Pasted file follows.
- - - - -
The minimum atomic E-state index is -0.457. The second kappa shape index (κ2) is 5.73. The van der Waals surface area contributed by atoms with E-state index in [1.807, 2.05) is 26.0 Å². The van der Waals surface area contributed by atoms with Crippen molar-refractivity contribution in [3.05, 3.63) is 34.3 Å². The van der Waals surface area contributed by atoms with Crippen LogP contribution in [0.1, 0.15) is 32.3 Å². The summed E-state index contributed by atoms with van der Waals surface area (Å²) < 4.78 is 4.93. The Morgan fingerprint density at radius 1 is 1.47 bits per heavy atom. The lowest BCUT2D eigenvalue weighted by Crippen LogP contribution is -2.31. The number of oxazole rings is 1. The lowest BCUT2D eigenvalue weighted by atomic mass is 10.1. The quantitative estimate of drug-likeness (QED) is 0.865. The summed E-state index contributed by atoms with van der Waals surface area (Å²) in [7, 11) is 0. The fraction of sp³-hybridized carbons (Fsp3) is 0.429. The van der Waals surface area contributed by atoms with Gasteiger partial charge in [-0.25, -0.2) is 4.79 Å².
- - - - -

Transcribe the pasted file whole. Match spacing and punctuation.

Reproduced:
The minimum atomic E-state index is -0.457. The second kappa shape index (κ2) is 5.73. The van der Waals surface area contributed by atoms with E-state index in [1.807, 2.05) is 26.0 Å². The van der Waals surface area contributed by atoms with Crippen molar-refractivity contribution in [3.05, 3.63) is 34.3 Å². The van der Waals surface area contributed by atoms with Crippen LogP contribution in [0.1, 0.15) is 32.3 Å². The summed E-state index contributed by atoms with van der Waals surface area (Å²) < 4.78 is 4.93. The Morgan fingerprint density at radius 1 is 1.47 bits per heavy atom. The lowest BCUT2D eigenvalue weighted by Crippen LogP contribution is -2.31. The number of oxazole rings is 1. The lowest BCUT2D eigenvalue weighted by atomic mass is 10.1. The quantitative estimate of drug-likeness (QED) is 0.865. The summed E-state index contributed by atoms with van der Waals surface area (Å²) in [7, 11) is 0. The fraction of sp³-hybridized carbons (Fsp3) is 0.429. The van der Waals surface area contributed by atoms with Gasteiger partial charge in [-0.25, -0.2) is 4.79 Å².